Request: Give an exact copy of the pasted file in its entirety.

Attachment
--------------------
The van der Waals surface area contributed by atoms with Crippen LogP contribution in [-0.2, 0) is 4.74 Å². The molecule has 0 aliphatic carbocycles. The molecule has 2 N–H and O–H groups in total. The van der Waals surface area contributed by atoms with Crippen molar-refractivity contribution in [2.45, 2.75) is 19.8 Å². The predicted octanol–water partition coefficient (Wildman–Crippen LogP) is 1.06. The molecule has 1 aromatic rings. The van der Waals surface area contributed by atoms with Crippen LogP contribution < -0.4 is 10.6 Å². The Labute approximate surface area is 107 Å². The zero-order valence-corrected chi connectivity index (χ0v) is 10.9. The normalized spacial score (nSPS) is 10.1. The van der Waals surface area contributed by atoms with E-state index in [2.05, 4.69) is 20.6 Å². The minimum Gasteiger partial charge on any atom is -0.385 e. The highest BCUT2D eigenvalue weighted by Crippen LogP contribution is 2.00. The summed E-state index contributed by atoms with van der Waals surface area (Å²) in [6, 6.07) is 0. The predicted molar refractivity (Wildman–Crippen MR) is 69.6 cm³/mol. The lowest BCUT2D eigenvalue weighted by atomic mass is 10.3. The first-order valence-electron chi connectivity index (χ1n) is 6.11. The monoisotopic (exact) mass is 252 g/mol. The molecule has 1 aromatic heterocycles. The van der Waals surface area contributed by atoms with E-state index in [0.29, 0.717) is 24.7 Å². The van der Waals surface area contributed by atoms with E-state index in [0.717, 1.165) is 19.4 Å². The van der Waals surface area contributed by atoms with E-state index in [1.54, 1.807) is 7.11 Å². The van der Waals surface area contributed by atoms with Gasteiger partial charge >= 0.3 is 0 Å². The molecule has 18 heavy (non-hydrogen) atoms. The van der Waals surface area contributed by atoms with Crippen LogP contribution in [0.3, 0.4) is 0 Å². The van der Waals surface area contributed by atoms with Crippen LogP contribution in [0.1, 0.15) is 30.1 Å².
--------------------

The van der Waals surface area contributed by atoms with Crippen LogP contribution in [-0.2, 0) is 4.74 Å². The molecule has 0 aliphatic carbocycles. The molecule has 2 N–H and O–H groups in total. The van der Waals surface area contributed by atoms with Crippen molar-refractivity contribution in [2.45, 2.75) is 19.8 Å². The predicted octanol–water partition coefficient (Wildman–Crippen LogP) is 1.06. The molecule has 1 aromatic rings. The van der Waals surface area contributed by atoms with Crippen LogP contribution < -0.4 is 10.6 Å². The Labute approximate surface area is 107 Å². The zero-order valence-corrected chi connectivity index (χ0v) is 10.9. The normalized spacial score (nSPS) is 10.1. The van der Waals surface area contributed by atoms with E-state index in [2.05, 4.69) is 20.6 Å². The minimum Gasteiger partial charge on any atom is -0.385 e. The highest BCUT2D eigenvalue weighted by Crippen LogP contribution is 2.00. The summed E-state index contributed by atoms with van der Waals surface area (Å²) in [6, 6.07) is 0. The predicted molar refractivity (Wildman–Crippen MR) is 69.6 cm³/mol. The lowest BCUT2D eigenvalue weighted by atomic mass is 10.3. The first-order valence-electron chi connectivity index (χ1n) is 6.11. The monoisotopic (exact) mass is 252 g/mol. The molecule has 1 aromatic heterocycles. The van der Waals surface area contributed by atoms with E-state index in [0.29, 0.717) is 24.7 Å². The van der Waals surface area contributed by atoms with E-state index in [0.717, 1.165) is 19.4 Å². The van der Waals surface area contributed by atoms with E-state index in [1.54, 1.807) is 7.11 Å². The van der Waals surface area contributed by atoms with Gasteiger partial charge >= 0.3 is 0 Å². The molecule has 18 heavy (non-hydrogen) atoms. The van der Waals surface area contributed by atoms with Crippen LogP contribution in [0.3, 0.4) is 0 Å². The van der Waals surface area contributed by atoms with Crippen LogP contribution in [0.1, 0.15) is 30.1 Å².